The easy availability of heroin and opium produced in Afghanistan has led to an increase in drug abuse among the U.S. military, said retired four-star Gen. Barry McCaffrey, but total numbers are still far below that of the overall American population.
The larger problem, emphasized the general, are the unmistakable signs that opium and heroin money is energizing both al Qaeda and the Taliban in Afghanistan, and widening the drug trade into the Persian Gulf and Iraq.
Gen. McCaffrey, a professor at West Point, recently visited Afghanistan and Pakistan, a trip conducted with the full support of the Department of Defense and in coordination with Central Command.
The military is "the biggest drug-free institution in American society, period," Gen. McCaffrey told The Washington Times. But, he added: "We've seen the numbers go up in the last two years."
The intelligence community was reluctant to link increased drug production money in Afghanistan to either the terrorist organization or the militant fundamental Muslim organization that supports it, he said. The Washington Times reported last month that defense officials were reluctant to make the link for fear of being forced to take a direct, but unwanted, role in interdiction.
But Gen. McCaffrey insisted there was an obvious link between the money gained from the 482 metric tons of opium that Afghanistan currently produces a year, and the equipment terrorist fighters were acquiring.
"Is there a relationship between $2 billion in this impoverished 14th-century desperate land, and the appearance of brand-new guns and shiny camping gear? Of course there is," he said.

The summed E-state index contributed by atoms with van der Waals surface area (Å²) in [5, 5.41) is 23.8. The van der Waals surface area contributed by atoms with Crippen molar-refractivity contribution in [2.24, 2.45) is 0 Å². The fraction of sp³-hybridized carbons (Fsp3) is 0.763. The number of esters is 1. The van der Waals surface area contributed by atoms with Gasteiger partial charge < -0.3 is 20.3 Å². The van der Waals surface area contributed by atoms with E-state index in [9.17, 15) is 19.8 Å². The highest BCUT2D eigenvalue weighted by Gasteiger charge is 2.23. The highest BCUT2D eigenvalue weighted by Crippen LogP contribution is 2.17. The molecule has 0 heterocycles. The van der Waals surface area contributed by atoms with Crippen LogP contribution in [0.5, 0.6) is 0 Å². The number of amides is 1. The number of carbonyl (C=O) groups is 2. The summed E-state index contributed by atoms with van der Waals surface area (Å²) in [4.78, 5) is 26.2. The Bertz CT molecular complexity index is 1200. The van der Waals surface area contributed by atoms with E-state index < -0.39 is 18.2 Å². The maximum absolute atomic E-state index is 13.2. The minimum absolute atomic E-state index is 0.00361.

"And we are seeing bunches of opium and heroin appear in the Persian Gulf, headed into Iraq," he added.
Afghanistan is the largest opium producer in the world. It also produces highly addictive opium derivatives -- heroin and morphine -- inside the country, Gen. McCaffrey said on Thursday.
Under NATO, Britain is the lead nation for Afghanistan's drug-eradication program, and is working with the German NATO force to create a national drug court. The DEA has 17 agents helping train counternarcotics forces.
But the general, who spent a week in the region in August, during which time he was briefed by State Department, Defense, Special Forces, FBI and other government officials, said their efforts were not enough.
"It is the biggest narcostate in history, it dominates every other reality in Afghanistan," he said. "We cannot achieve our purposes, unless we not only build roads, clinics and democracy, but also counter this massive criminal threat."
Gen. McCaffrey warned that the availability of heroin would drive up criminal activity, addictions among the Afghan population and the Afghan military, and the U.S. military would become increasingly exposed to the drug.
Asked if there was a problem of drug abuse among U.S. forces, he answered: "We are starting to see some indications, pretty damn modest.
"Given a tiny denominator, there has definitely been a rise" because of the ready availability of the drugs, Gen. McCaffrey said. But, he insisted, the abuse was "minor," and there was no comparison to the situation in Vietnam in 1971, where he said roughly 5 percent of the U.S. forces there were using heroin.